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Democratic Leaders Say They’ll Back Keeping Mike Johnson as Speaker

Polling shows a plurality of voters have a negative view of Speaker Mike Johnson and reject his far right views.

Speaker of the House Mike Johnson arrives to give closing remarks during the Hill and Valley Forum on AI Security on May 1, 2024, in Washington, D.C.

Democratic leaders in the House of Representatives announced on Tuesday that they would vote to stave off a motion to vacate measure against Republican Speaker of the House Mike Johnson, a rare and questionable move that will likely prevent far right lawmakers from throwing the chamber into disarray for the second time in under a year.

When a small group of Republicans had voted in October to remove then-Speaker Kevin McCarthy, nearly every Democratic lawmaker voted alongside them, leading to his ouster despite most Republicans backing him. But over the past several weeks, moderate Democrats have expressed disapproval at doing the same thing with Johnson after Rep. Marjorie Taylor Greene (R-Georgia) put forward a motion to vacate measure against the current speaker.

Greene’s measure, which has the support of at least two other Republicans, would remove Johnson from his post over his cooperation with Democrats to keep the government funded and to pay billions in expenditures for foreign policy matters, including support for Ukraine in its war with Russia.

Greene originally filed her measure in late March, but did not submit it as a privileged motion, which would have brought a vote to the floor right away. However, she reserved the right to change it to privileged at any point she wanted, indicating on Wednesday that she may do so soon.

“I think every member of Congress needs to take that vote and let the chips fall where they may. And so next week, I am going to be calling this motion to vacate,” Greene said.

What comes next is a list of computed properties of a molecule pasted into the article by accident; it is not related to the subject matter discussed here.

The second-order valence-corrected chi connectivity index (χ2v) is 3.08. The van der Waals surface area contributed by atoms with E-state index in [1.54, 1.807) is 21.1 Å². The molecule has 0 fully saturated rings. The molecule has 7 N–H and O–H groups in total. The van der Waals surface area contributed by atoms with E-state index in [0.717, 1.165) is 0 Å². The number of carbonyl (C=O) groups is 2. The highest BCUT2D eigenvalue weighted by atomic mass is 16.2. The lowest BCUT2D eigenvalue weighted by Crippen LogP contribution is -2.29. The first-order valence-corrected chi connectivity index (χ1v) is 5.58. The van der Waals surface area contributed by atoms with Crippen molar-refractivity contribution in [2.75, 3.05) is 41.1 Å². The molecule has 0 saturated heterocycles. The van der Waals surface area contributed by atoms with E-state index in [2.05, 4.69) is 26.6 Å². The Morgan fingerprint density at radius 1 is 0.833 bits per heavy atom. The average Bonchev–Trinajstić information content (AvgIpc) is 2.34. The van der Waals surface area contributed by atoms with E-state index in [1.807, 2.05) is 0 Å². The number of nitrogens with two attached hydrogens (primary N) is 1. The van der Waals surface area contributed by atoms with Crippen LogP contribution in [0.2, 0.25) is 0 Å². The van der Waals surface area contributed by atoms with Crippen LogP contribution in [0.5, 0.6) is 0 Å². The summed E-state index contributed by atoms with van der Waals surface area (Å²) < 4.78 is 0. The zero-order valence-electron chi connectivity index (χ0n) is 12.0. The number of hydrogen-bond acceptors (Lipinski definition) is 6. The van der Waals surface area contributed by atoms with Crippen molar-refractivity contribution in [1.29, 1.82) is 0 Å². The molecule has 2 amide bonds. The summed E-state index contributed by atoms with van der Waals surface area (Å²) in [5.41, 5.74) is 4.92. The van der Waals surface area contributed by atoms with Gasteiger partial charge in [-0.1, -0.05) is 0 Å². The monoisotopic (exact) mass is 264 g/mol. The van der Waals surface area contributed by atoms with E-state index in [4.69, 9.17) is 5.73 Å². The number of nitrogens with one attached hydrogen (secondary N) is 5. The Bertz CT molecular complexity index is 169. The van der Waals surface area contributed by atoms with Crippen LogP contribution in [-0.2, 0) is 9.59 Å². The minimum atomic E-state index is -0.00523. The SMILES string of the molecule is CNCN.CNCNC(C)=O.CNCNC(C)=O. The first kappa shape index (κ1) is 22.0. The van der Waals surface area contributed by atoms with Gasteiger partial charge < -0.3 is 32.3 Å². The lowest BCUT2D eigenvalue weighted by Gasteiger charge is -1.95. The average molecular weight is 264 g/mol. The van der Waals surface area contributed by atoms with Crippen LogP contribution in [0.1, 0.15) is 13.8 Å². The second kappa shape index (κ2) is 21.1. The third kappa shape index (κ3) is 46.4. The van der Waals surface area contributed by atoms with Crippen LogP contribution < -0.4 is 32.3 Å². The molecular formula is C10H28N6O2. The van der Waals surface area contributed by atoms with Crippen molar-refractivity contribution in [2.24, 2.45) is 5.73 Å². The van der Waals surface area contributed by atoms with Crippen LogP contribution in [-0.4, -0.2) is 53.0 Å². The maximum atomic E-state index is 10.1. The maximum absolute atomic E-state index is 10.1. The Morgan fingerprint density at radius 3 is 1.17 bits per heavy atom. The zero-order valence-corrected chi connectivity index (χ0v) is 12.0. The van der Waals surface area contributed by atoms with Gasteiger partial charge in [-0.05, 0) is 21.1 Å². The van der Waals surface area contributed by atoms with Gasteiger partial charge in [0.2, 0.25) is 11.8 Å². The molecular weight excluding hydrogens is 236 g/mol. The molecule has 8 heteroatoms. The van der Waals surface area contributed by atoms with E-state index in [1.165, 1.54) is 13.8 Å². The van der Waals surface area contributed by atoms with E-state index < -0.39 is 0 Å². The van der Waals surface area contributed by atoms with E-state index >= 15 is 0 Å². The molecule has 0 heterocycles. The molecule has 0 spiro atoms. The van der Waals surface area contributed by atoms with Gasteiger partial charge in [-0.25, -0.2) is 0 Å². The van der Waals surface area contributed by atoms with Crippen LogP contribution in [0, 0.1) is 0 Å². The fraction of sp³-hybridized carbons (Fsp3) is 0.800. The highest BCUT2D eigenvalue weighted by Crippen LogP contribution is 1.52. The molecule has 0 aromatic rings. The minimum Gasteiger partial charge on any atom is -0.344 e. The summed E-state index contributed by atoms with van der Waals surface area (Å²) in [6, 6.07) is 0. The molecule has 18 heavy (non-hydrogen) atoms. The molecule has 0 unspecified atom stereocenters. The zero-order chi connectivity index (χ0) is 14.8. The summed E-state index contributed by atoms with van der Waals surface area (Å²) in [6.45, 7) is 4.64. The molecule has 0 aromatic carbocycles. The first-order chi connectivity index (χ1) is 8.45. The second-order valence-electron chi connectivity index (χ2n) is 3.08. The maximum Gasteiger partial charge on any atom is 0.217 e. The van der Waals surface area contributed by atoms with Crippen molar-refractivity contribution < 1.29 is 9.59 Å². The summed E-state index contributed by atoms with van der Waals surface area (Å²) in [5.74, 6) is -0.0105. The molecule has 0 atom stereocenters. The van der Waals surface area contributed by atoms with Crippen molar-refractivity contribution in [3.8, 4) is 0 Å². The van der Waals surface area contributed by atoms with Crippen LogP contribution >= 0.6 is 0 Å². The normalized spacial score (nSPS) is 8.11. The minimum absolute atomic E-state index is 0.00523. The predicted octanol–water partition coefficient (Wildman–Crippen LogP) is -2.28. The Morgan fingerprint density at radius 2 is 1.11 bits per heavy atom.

The House partisan makeup is so slim that three Republicans, plus every Democrat in the chamber voting with them, would be enough for the motion to vacate measure to succeed. Two other Republicans have already indicated that they would support Greene’s motion.

A day prior to her Wednesday announcement, however, Democratic leaders, including House Minority Leader Hakeem Jeffries (D-New York), said in a statement that they’d vote to oppose the motion to vacate Johnson.

“We will vote to table Rep. Marjorie Taylor Greene’s Motion to Vacate the Chair. If she invokes the motion, it will not succeed,” the Democratic leaders said in a joint statement.

In a statement he made to reporters, Jeffries said that efforts to oust Johnson are “undermining the well-being of the American people and preventing us from delivering real and meaningful results on the issues that matter.”

The House Democratic leader framed the vote against a motion to vacate as keeping stability in the House, adding:

House Republicans are either unwilling or unable to get Marjorie Taylor Greene and the extreme MAGA Republicans under control, and so it’s going to take a bipartisan coalition and partnership to accomplish that objective.

Democrats have for weeks demonstrated that they wouldn’t support ousting Johnson. A Politico report from last week, for instance, showcased how dozens of Democrats would step in to save Johnson from a motion to vacate measure, with moderate Democrats telling the publication that they had already “gamed out” a strategy to defeat it.

Democrats coming to Johnson’s rescue is notable given that his ideology is further to the right than McCarthy’s, whom Democrats were eager to vote against last fall.

Johnson is a noted Christian nationalist, with anti-LGBTQ and anti-reproductive rights views that fall well outside of what most Americans are comfortable with.

He authored a federal “Don’t Say Gay” bill in 2022 that went further than any other state measure did, seeking to forbid monetary support for any institution receiving federal funds if they recognized gender identity or sexual orientation.

Johnson believes his conservative Christian views should be codified into law, and disagrees with the “separation of church and state” that has been the standard for the country for well over 230 years.

Johnson also led the effort to stall the certification of Joe Biden’s presidential win over Donald Trump, organizing over 100 Republican lawmakers to sign an amicus brief to the Supreme Court in a lawsuit that sought to delay the certification of the Electoral College on January 6, 2021. He proudly told his colleagues he was doing so at the request of Trump himself.

Although polling shows that three in 10 Americans don’t know enough about Johnson to form an opinion on him, a plurality of registered voters view him in a negative light.

According to a recent Economist/YouGov poll, 42 percent of voters have an unfavorable view on the current Speaker of the House, while just 28 percent have a favorable opinion of him. That unfavorable rating has been climbing ever since Johnson took over the position — indeed, his current negative rating is 6 points higher than in mid-December, when just 36 percent of voters said they viewed him unfavorably.